Sustainable growth and improvements in technology are the key ingredients for limiting the impact of climate change, while developed nations need to get serious about reducing emissions, Nobel laureate Thomas Schelling said in Taoyuan yesterday.
"We should not attempt to urge developing countries to sacrifice development significantly in the interest of holding down greenhouse emissions," Schelling said in a speech on global warming and climate change delivered at the National Central University.
Schelling shared last year's Nobel Prize in Economics with Robert Aumann for his work utilizing game-theory to understand conflict and cooperation.
"Developed countries like my country and yours probably should devote the next decade to not only taking this problem seriously, but demonstrating to countries like China that we are taking this seriously," he said.
Only then, he said, can developed nations ask the developing world to "climb on board."
"We have to recognize that the main adverse impact of climate change will be on poorly-developed countries dependent on agriculture and susceptible to diseases that may increase in extent and virulence due to climate change," he said. "Fifty years ago malaria was a severe problem in Taiwan, it is not any longer. The best defense for China, Bangladesh, Nigeria, Guatamala ... is their development."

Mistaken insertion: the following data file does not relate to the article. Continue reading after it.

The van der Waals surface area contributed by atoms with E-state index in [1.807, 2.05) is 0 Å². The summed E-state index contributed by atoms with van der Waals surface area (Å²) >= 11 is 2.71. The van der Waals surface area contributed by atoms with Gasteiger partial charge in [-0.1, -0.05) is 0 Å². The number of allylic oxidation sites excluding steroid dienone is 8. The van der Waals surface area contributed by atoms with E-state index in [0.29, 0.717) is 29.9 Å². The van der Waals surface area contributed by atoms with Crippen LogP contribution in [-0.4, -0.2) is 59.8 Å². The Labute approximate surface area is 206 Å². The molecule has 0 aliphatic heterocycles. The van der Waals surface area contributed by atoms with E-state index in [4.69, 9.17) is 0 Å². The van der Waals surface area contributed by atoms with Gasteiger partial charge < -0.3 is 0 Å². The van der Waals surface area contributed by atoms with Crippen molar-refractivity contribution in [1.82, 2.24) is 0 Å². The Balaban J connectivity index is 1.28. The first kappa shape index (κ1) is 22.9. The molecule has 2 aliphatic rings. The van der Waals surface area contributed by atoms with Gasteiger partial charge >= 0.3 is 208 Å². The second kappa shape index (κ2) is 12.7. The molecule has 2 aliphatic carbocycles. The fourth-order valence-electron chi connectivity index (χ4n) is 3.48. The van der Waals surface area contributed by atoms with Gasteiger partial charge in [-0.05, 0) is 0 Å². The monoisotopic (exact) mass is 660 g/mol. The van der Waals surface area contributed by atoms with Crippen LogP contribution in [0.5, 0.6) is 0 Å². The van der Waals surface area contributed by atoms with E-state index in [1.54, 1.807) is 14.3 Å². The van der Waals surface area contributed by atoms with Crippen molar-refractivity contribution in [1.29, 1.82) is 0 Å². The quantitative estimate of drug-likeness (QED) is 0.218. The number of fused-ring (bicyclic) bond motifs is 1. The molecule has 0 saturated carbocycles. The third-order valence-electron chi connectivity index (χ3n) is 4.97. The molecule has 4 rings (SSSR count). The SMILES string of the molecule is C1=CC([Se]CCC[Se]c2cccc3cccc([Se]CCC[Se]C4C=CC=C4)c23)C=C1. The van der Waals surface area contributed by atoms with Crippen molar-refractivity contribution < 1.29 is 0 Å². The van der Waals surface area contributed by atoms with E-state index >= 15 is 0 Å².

However, when it comes to Taiwan's prospects in the event of serious global warming, Shaw Daigee (簫代基) of the Chung-hua Institute for Economic Research is not optimistic.
Taiwan is "somewhere between developed and undeveloped," Shaw said yesterday, adding that a sure guide for how much impact global warming is going to have on a country is its climate.
"The more tropical it is, the harder the country is going to get hit," he said at the conference.
Shaw cited rising sea levels as a cause for alarm.
In his speech to a packed conference room of mostly students, Schelling told the crowd that global warming is a problem that is not going to go away.
"I think by the time you are middle-aged you will still be wondering what we are going to do to cope with climate change. By the time you are my age ... it will still be a question," said Schelling, who has worked on global warming related issues for 25 years.
"It took the United States at least a couple of decades to think straight about nuclear policy, and we are just beginning to learn how to think about terrorism," he said, labeling global warming "a new subject."
As for how nations are going to work together, Schelling does not favor the Kyoto protocol approach: "I am very skeptical that we are ever going to have any kind of treaty with enforced quotas."
Instead, he advocates an approach modeled on the Marshall Plan or NATO. He also stressedd the need for countries to spend more on research and development.